Average Lift, Lift Bounds, and Confidence Interval

Reports include several data points and visualization representations that help you understand the lift bounds and confidence level associated with your Adobe Target activity to help you more accurately determine a winner.


This feature is available only when viewing reports in Table View. This feature is not available for activities that use Analytics as the reporting source (A4T).

Interpret the data

The following illustration shows Lift Bounds and Confidence Level information:

Average Lift and Confidence Level report

The lift and confidence information in the Target reporting UI includes:


The large number and arrow reflect the expected value of the lift. This number is the midpoint of the range of the lift bounds. The expected lift arrow displays in grey until the confidence passes 95%. After this threshold, the arrow displays as red or green based on negative or positive lift, respectively.

Lift bounds

This is the 95% confidence interval of the lift. It displays as a range below the average lift. See Example calculation below for an example of how these lift bounds are calculated.

Boxplot graph

The boxplot graph in the Target interface represents the expected value and 95% confidence interval of the success metric in question. Think of it as a graphical way to view the lift and lift bounds information.

There are a few key ways Target helps you interpret the confidence information, one of which is color. The graph displays any overlap in the confidence interval of a specific experience with the confidence interval of the control in grey, and any range of a specific experience’s confidence interval that is above or below that of the control confidence interval as green or red, respectively.

The length of the boxplot bar represents how large the confidence interval is in an easily understood way. As you collect more data in your activity, the bar shifts and changes. The confidence interval is derived from the variance and the sample size (number of visitors). The smaller the variance and the larger the sample size, the narrower your confidence interval.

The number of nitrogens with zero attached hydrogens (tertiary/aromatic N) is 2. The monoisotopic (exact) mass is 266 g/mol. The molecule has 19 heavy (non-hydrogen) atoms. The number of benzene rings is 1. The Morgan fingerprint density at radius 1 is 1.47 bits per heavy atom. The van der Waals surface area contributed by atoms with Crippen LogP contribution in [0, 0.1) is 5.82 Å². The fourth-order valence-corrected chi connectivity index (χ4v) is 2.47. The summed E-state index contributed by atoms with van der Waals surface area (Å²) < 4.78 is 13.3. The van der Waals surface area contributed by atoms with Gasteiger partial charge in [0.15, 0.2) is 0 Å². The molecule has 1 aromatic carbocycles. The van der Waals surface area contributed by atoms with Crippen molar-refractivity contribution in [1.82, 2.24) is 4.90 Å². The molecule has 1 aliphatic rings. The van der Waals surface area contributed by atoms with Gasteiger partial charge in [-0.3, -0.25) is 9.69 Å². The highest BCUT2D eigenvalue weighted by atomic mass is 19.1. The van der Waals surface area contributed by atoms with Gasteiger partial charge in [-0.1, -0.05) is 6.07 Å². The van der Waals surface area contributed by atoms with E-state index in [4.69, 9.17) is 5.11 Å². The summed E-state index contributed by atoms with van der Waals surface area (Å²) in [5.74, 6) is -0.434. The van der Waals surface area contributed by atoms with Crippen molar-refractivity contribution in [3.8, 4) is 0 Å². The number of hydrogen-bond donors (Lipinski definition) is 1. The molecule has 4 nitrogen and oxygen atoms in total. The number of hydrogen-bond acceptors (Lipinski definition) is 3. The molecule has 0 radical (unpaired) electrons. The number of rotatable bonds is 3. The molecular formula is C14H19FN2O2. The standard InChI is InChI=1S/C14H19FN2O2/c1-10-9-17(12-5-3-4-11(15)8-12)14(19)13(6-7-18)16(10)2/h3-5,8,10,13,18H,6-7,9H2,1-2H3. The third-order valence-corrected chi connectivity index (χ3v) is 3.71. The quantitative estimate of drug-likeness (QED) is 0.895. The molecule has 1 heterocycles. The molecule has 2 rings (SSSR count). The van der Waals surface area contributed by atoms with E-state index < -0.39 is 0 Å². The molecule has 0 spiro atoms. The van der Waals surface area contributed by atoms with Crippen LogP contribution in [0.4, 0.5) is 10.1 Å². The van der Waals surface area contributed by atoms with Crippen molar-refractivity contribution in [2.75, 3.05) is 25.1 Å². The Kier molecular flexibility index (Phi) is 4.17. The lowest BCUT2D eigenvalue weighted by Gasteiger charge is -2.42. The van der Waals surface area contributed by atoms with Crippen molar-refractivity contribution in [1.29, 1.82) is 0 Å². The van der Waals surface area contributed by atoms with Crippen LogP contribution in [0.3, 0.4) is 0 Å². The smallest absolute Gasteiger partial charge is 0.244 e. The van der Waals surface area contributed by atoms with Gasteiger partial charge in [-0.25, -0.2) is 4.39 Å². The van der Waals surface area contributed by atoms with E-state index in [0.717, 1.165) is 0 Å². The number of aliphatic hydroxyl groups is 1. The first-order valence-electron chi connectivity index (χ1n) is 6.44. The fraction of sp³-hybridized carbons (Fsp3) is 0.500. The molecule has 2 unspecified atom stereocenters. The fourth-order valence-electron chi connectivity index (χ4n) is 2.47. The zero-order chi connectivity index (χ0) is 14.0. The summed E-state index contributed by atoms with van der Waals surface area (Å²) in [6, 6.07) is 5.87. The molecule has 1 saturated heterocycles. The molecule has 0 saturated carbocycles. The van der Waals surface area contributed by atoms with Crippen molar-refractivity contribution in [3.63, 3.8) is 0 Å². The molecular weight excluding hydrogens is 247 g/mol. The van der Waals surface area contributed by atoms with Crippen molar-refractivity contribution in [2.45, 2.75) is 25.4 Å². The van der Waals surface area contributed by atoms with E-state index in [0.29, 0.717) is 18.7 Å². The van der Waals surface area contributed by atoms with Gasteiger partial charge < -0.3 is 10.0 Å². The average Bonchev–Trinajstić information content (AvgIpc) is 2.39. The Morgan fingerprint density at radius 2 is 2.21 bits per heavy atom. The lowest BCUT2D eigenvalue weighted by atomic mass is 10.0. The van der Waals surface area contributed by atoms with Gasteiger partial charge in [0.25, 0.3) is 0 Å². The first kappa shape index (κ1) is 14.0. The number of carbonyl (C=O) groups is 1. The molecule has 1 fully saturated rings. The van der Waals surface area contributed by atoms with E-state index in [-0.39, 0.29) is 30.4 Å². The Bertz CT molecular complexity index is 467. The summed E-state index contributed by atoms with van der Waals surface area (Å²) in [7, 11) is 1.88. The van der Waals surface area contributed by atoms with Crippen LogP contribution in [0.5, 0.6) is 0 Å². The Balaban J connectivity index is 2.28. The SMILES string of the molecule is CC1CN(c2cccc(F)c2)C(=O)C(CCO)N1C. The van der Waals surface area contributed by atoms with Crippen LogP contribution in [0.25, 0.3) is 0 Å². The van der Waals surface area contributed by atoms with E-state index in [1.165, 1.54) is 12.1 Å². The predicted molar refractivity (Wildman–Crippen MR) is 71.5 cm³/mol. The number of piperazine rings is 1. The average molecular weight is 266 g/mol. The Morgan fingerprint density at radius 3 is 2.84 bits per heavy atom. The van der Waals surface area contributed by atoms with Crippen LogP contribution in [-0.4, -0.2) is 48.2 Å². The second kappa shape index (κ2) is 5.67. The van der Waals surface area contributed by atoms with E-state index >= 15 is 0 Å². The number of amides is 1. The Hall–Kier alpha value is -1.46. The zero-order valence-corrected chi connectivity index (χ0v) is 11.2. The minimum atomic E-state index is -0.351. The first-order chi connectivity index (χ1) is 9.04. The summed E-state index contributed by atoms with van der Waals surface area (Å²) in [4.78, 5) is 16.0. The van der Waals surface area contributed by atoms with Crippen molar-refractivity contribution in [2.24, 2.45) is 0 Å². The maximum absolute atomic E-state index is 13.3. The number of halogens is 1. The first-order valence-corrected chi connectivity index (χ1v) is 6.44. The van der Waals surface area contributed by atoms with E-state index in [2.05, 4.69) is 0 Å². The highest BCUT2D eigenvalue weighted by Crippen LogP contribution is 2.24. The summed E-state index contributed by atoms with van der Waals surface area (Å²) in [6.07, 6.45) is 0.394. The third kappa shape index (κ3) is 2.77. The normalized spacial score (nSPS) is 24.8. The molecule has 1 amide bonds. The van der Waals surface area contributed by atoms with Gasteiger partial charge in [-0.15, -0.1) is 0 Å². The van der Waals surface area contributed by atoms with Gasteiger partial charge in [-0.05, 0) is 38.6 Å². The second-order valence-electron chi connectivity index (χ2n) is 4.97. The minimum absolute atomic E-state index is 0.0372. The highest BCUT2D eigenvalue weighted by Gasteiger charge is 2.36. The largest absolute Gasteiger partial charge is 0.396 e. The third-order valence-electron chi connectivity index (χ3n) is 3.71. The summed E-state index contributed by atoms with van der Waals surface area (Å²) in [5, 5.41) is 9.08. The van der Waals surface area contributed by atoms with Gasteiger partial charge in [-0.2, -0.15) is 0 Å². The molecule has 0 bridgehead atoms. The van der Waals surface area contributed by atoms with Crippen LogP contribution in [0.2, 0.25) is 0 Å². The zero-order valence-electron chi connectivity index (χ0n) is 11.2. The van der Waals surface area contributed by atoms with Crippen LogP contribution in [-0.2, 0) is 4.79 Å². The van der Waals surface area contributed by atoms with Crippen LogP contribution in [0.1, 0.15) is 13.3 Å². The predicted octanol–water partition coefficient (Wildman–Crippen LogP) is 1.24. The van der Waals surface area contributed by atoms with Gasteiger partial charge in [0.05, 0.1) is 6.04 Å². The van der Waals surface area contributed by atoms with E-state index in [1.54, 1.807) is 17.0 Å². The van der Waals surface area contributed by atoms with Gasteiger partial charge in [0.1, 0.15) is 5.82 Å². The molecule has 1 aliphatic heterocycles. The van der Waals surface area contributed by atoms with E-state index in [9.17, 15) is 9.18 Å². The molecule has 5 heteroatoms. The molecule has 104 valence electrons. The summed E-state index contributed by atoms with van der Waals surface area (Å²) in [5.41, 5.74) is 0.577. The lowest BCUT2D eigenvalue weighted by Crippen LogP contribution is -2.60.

The confidence of an experience or offer that is displayed is a probability (expressed as a percentage) of obtaining a result less extreme than the one that is actually observed, if the null hypothesis is true, i.e. if there is no difference in conversion rates between that experience or offer, and the control experience/offer. In terms of p-values, this confidence displayed is 1 - p-value. Put more simply, higher confidence indicates that the data is less consistent with the assumption that the the control and non-control offer/experience have equal conversion rates.

Understand how the confidence interval for lift is determined

Download the Confidence Interval for Lift pdf file for more information.

How are lift bounds calculated?

The lift bounds represent the 95% confidence intervals of the lift that the specific experience or offer has over the control experience or offer. Loosely speaking, it means the actual lift has about a 95% chance of being between these bounds.

The lift bounds are calculated using the following formula:

There is some additional calculation to arrive at the input to our lift bounds:

  • t-value: The critical statistic for our 95% confidence level is 1.96. You can learn more about t-values here.

  • Lift Variance: The Standard Error of Experience N’s success metric and the Standard Error of the Control Experience’s success metric are needed to determine the lift variance, which is calculated using the following formula (illustrated in the case the success metric is conversion).

  • Conversion Rate / Success Metric Standard Error: Standard error is calculated in the same way for Experience N and the Control, using the following formula (illustrated in the case the success metric is conversion). You can learn more about standard error here.


    The standard error for revenue success metric activities is based on the sample variance of the revenue.

Example calculation

Let’s consider an example activity with two experiences and the following results:

Experience Visitors Conversions Conversion Rate
Experience A (Control) 219, 328 2,466 1.12%
Experience B 218, 362 3,040 1.39%

Based on our formulas, we can calculate the inputs we need for the lift bounds.

Standard Error for Experience A (Control)

Standard Error for Experience B

Lift Variance for Experience B

Lift Bounds for Experience B

Expected Lift for Experience B:

Therefore, the lift bounds for Experience B would be:


Expect minor variances between manual calculations using the above formulas and the numbers displayed in the report. The difference can be attributed to the fact that the page views numbers used in manual calculations are rounded-off. The lift shown in the Target report is based on the exact numbers obtained from the total engagement and the engagement count. The engagement numbers can be obtained via the performance report API.

When are lift bounds not displayed?

In certain cases, Target does not display lift bounds:

  • For any activity, when the total number of visits or visitors is fewer than 30.
  • For Auto-Allocate activities, no lift bounds are displayed until one experience has attained 60% confidence.

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